News | Oct. 9, 2018

Hurricane Michael approaches Gulf Coast

By DCMA Public Affairs

As the Gulf Coast prepares for the next 2018 hurricane, Defense Contract Management Agency’s Mission Assurance office is encouraging team members to visit its Emergency Resources page for guidance.

Of particular importance is information on how to update emergency contact information through the mass notification system, which is used as the agency’s primary employee-communication channel during emergencies.

Neil Myers, the Mission Assurance lead, said that in addition to agency information, the site contains many helpful links that can help employees prepare and sustain:
—Visit’s hurricane page to prepare for, respond to and mitigate upcoming storms.
—For additional facts regarding hurricanes, NOAA offers detailed scientific explanations including a short video.
—The American Red Cross offers a hurricane safety page with detailed prep and post storm tips.

Navy Vice Adm. David Lewis, DCMA director, recently signed an emergency evacuation guidance action memo (login required). Its goal is to clarify leadership’s responsibilities and authority to order evaluations to protect agency personnel, assets and mission.

Preparedness and knowledge are key as experts are predicting a high-volume hurricane season. National Oceanic Atmospheric Administration’s forecasters predict a 35 percent chance of an above-normal season, a 40 percent chance of a near-normal season, and a 25 percent chance of a below-normal season for the upcoming hurricane season, which began June 1 and extends to Nov. 30. There is a 70-percent likelihood of 10 to 16 named storms, of which five to nine could become hurricanes. An average hurricane season produces 12 named storms, of which six become hurricanes, including three major hurricanes.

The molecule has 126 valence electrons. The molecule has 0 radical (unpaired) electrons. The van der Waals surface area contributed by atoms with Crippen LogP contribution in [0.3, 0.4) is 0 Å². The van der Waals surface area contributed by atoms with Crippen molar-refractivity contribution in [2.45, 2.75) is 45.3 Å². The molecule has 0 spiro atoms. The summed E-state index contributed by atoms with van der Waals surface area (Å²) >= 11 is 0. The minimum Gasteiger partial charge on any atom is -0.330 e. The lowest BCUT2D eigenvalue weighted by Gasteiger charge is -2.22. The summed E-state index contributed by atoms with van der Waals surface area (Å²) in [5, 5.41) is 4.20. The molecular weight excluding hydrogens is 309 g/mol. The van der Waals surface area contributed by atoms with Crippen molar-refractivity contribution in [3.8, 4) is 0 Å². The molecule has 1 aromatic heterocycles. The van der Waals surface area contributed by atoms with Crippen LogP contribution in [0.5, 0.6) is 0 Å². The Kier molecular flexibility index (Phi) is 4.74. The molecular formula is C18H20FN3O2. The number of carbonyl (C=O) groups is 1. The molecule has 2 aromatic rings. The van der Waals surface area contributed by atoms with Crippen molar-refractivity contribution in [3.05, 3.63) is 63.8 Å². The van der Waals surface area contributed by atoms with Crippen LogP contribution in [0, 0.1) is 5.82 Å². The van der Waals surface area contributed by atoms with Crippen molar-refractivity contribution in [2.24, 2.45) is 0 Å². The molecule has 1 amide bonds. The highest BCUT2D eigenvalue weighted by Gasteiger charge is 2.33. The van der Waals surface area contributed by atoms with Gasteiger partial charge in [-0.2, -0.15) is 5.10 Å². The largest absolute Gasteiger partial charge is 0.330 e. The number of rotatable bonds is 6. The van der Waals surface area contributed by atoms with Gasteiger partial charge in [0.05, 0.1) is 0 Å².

According to NOAA, misconceptions can hinder preparedness levels and the serious with which people plan for the worst possibilities. Millions of people were affected by hurricanes last year. Their perceptions have been reset, but some don’t line up with reality. Here is a list of the most common misconceptions heard at the National Hurricane Center:

“I live outside of the cone, so I am safe from feeling the effects.”
The cone has nothing to do with impacts, only the average track error of the past five years. 2017’s Irma went up Florida’s west coast, but its wind field grew in size and pushed storm surge onto Florida’s east coast.

“It’s never flooded here before.”
It’s not easy to picture 60 inches of rain, but it was one of the biggest stories of Harvey. There’s no historical record of that amount, so it’s difficult to imagine what it will do.

“I got hit last year and it was a one hundred year storm, so I’m in good shape for the next one hundred years.”
All a hundred year storm means is that you have a one percent chance of it happening to you every single year. That’s the same as a 25 percent chance of flooding in a typical 30-year mortgage. You can get hit in back to back years or even in the same year.

“A very slight wiggle in the track doesn't matter.”
That could be true over the middle of the ocean, but not for land. Hurricane Irma proved that. Its wiggle of 30 miles along Florida southwest coast meant the difference between getting only a few feet of storm surge versus 9 feet.

“We went through a Cat 4 and nothing bad happened”
Many people in Key West will tell you Irma was a Cat 4 there. The reality is they only got Cat 1 winds. You had to go 20 to 30 miles away to find the Cat 4 winds. The reality is that you’ve got to understand exactly what you went through and that you may not have seen the strongest part of that storm.

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